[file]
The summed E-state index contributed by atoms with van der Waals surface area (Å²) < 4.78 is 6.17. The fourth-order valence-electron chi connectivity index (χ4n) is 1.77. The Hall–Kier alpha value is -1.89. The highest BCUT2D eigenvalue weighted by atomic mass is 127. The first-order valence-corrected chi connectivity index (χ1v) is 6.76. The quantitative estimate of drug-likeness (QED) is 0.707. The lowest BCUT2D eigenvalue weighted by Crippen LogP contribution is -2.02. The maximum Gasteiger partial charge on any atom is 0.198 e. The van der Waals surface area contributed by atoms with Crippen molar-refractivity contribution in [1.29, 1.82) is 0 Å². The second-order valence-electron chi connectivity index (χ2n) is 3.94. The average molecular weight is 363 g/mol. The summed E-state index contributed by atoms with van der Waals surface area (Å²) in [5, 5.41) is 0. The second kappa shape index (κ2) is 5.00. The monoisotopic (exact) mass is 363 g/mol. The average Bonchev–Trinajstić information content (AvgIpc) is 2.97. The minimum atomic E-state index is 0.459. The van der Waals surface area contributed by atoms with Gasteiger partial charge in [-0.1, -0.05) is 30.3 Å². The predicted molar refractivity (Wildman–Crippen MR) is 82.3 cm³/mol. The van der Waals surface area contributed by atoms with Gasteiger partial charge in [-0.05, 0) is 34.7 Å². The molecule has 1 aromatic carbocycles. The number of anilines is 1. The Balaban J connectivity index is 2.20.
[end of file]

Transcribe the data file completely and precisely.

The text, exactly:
The summed E-state index contributed by atoms with van der Waals surface area (Å²) < 4.78 is 6.17. The fourth-order valence-electron chi connectivity index (χ4n) is 1.77. The Hall–Kier alpha value is -1.89. The highest BCUT2D eigenvalue weighted by atomic mass is 127. The first-order valence-corrected chi connectivity index (χ1v) is 6.76. The quantitative estimate of drug-likeness (QED) is 0.707. The lowest BCUT2D eigenvalue weighted by Crippen LogP contribution is -2.02. The maximum Gasteiger partial charge on any atom is 0.198 e. The van der Waals surface area contributed by atoms with Crippen molar-refractivity contribution in [1.29, 1.82) is 0 Å². The second-order valence-electron chi connectivity index (χ2n) is 3.94. The average molecular weight is 363 g/mol. The summed E-state index contributed by atoms with van der Waals surface area (Å²) in [5, 5.41) is 0. The second kappa shape index (κ2) is 5.00. The monoisotopic (exact) mass is 363 g/mol. The average Bonchev–Trinajstić information content (AvgIpc) is 2.97. The minimum atomic E-state index is 0.459. The van der Waals surface area contributed by atoms with Gasteiger partial charge in [-0.1, -0.05) is 30.3 Å². The predicted molar refractivity (Wildman–Crippen MR) is 82.3 cm³/mol. The van der Waals surface area contributed by atoms with Gasteiger partial charge in [-0.05, 0) is 34.7 Å². The molecule has 1 aromatic carbocycles. The number of anilines is 1. The Balaban J connectivity index is 2.20.